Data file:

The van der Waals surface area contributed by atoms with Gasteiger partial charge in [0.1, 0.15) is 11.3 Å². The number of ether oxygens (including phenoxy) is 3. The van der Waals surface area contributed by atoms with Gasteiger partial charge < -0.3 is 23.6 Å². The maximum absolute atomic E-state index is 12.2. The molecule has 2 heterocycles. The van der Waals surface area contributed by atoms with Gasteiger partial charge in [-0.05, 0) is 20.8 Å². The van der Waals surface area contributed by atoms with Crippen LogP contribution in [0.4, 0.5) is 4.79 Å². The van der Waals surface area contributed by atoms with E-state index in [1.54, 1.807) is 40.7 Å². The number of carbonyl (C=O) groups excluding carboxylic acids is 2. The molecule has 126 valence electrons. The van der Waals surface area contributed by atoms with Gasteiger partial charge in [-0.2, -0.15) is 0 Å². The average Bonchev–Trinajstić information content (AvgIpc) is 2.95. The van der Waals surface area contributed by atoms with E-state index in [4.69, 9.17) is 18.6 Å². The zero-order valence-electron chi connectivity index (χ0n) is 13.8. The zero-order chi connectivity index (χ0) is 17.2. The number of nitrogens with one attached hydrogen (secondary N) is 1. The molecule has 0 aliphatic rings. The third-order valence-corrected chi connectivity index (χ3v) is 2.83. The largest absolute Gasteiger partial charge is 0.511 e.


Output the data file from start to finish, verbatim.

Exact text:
The van der Waals surface area contributed by atoms with Gasteiger partial charge in [0.1, 0.15) is 11.3 Å². The number of ether oxygens (including phenoxy) is 3. The van der Waals surface area contributed by atoms with Gasteiger partial charge < -0.3 is 23.6 Å². The maximum absolute atomic E-state index is 12.2. The molecule has 2 heterocycles. The van der Waals surface area contributed by atoms with Gasteiger partial charge in [-0.05, 0) is 20.8 Å². The van der Waals surface area contributed by atoms with Crippen LogP contribution in [0.4, 0.5) is 4.79 Å². The van der Waals surface area contributed by atoms with E-state index in [1.54, 1.807) is 40.7 Å². The number of carbonyl (C=O) groups excluding carboxylic acids is 2. The molecule has 126 valence electrons. The van der Waals surface area contributed by atoms with Gasteiger partial charge in [-0.2, -0.15) is 0 Å². The average Bonchev–Trinajstić information content (AvgIpc) is 2.95. The van der Waals surface area contributed by atoms with E-state index in [4.69, 9.17) is 18.6 Å². The zero-order valence-electron chi connectivity index (χ0n) is 13.8. The zero-order chi connectivity index (χ0) is 17.2. The number of nitrogens with one attached hydrogen (secondary N) is 1. The molecule has 0 aliphatic rings. The third-order valence-corrected chi connectivity index (χ3v) is 2.83. The largest absolute Gasteiger partial charge is 0.511 e.